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Thousands still without power following Friday storm

Thousands still without power following Friday storm

All electric service expected to be restored by midnight Tuesday
Thousands still without power following Friday storm
Keith Nautel runs helps a friend clean up his yard after a tree toppled on Friday night along Lynnwood Drive in Niskayuna.
Photographer: Marc Schultz

Thousands in the Capital Region were still without power Sunday night following a Friday storm that knocked down trees and power lines.

According to the outage map found on National Grid's website, the majority of those live in Saratoga County, where about 1,700 customers were still without power. They are expected to have their service restored by 11:59 p.m. on Monday, according to the website.

Fulton County reportedly had more than 1,000 customers without power Sunday night. They are also expected to have their power restored by 11:59 p.m. Monday.

The number spiked around 9 p.m. Sunday due to repairs, said National Grid spokeswoman Karen Polise. Those customers were expected to have power restored by 11 p.m. 

National Grid, though, said it had restored power to approximately 186,000 of the 203,000 of its customers statewide who lost power, according to a press release issued earlier in the day.

Polise explained that the restoration figures indicate when the last person in the county is expected to have his or her power restored. She said other residents could see their power turned on sooner than that.

The severity of Friday’s storm -- which brought 70 mph winds in some areas, according to the press release -- was what caused nearly 50,000 people in the Capital Region to lose power, according to Polise.

“The severity of the storm really just knocked down a lot of trees and broke poles,” Polise said. “It was very widespread.”

To work on the outages, National Grid had more than 2,200 line, service and tree workers out doing repairs, according to the press release.

Saratoga County Sheriff Michael Zurlo praised National Grid, and New York State Electric and Gas (NYSEG) crews, for their work in restoring power to residents. He said places in the county that suffered the most power outages included the towns of Malta, Edinburg and Day.

People still seemed prepared for the outages, Zurlo said, as he said those areas usually lose power when storms come through.

“People are kind of used to this,” Zurlo said. “They’ve prepared themselves.”

In Fulton County, though, there were approximately 8,000 without power following the storm Friday, according Steve Santa Maria, its civil defense and fire coordinator.

There was a station set up by National Grid at the Broadalbin Fire Department, where people could get dry ice and bottled water. This was offered to other counties in its coverage area as well. Residents can get dry ice and water at the Broadalbin Fire Department on Monday between 10 a.m. and 5 p.m.

Schenectady County also saw more than 100 customers without power, with many of them residing in Niskayuna.

During the mid-afternoon on Sunday, there were two Lewis Tree Service trucks and two National Grid trucks spotted performing repairs and cleanup.

Niskayuna Town Board Member Denise Murphy McGraw was one of those residents without power on Sunday. She said most of her neighborhood, Rosendale Estates, was without power.

She said her daughter, who is in the middle of studying for tests for the end of the school year, had to go to Starbucks to do her work. However, she understood that their situation was not a bad one.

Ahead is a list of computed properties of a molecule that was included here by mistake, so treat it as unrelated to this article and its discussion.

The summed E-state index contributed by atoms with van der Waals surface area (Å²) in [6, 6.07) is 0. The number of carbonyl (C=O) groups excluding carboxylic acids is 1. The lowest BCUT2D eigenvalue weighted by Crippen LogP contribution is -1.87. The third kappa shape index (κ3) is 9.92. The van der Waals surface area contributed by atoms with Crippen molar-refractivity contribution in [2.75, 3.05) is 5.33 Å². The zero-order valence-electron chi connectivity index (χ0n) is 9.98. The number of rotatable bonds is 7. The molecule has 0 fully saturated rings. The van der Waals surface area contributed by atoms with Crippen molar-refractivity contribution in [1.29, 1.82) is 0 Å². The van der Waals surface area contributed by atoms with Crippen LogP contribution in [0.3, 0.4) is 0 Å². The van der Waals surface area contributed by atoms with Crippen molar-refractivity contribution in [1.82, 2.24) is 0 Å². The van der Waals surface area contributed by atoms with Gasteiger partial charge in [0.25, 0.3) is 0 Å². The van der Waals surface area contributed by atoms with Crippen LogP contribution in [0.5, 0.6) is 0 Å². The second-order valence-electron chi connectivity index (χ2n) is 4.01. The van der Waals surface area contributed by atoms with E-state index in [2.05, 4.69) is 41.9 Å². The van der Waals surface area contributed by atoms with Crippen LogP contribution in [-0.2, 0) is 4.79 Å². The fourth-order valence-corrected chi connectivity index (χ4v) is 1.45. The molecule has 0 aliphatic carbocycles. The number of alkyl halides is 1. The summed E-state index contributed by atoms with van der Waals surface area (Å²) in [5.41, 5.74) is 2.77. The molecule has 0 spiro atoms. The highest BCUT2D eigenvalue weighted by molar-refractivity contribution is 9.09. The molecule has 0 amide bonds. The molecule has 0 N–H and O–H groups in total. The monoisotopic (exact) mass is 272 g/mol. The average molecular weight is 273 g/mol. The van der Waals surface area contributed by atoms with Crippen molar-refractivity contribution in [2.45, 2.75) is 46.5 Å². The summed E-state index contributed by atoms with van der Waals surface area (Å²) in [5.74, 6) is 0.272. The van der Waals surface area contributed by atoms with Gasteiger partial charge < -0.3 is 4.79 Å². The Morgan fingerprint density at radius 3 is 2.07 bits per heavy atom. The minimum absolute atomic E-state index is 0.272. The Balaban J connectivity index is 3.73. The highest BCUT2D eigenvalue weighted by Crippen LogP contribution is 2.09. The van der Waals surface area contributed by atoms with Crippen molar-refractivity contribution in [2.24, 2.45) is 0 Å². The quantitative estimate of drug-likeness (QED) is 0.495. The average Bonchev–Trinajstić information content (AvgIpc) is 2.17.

“We aren’t seniors, our health is good,” McGraw said. “But we do have a fridge full of food that will be tossed.”

Troy and Christina Bradshaw, who live just up the road, had a nearly 30-foot oak tree fall in their yard. Luckily, family friend Keith Nautel, a Plum Street resident, was there with a chainsaw to cut it up.

Nautel said his neighborhood still had power and that the storm seemed to target one specific area of the town. But when he drove through the Bradshaws' neighborhood and saw what happened with their tree, he offered to help.

“People have been stopping by to get firewood,” Nautel said.

The Bradshaws, who are originally from North Carolina, seemed unfazed. As they cooked on their gas stove by flashlight and natural light for their three kids, they said intense storms are something they’re used to. But what they weren’t used to was how long the power was out.

“The storm wasn’t that bad,” Christina said.

They said the worst of the storm came just as they arrived home Friday following a Toys R’ Us run. Troy said when he unloaded the car and came back inside, he heard a boom. The power was out, and their tree was down.

“I heard a huge gust of wind and went and looked at the tree because I was worried about it,” Christina said.

Troy said he called 911 because the tree had fallen across the road, almost into their neighbor’s yard.

“We felt bad about it,” Christina said.

McGraw said power was restored to her neighborhood around 4:30 p.m.

National Grid's outage map did indicate there were fewer a handful of customers in Schenectady County without power as of Sunday night. They're expected to have their power restored by 11:59 p.m. Monday.

Temporary shutdown

Some 3,000 residents  in Montgomery County experienced power outages again on Sunday night -- but that was planned. 

While many had it restored since Friday, National Grid warned residents just before they had to cut the power again around 6:30 p.m. to make some repairs, according to county Emergency Management Office Director Jeff Smith.

“They certainly don’t want to inconvenience people on purpose,” Smith said.

Polise said crews needed to cut power to repair poles feeding a substation. She said residents would see power restored within three to four hours.

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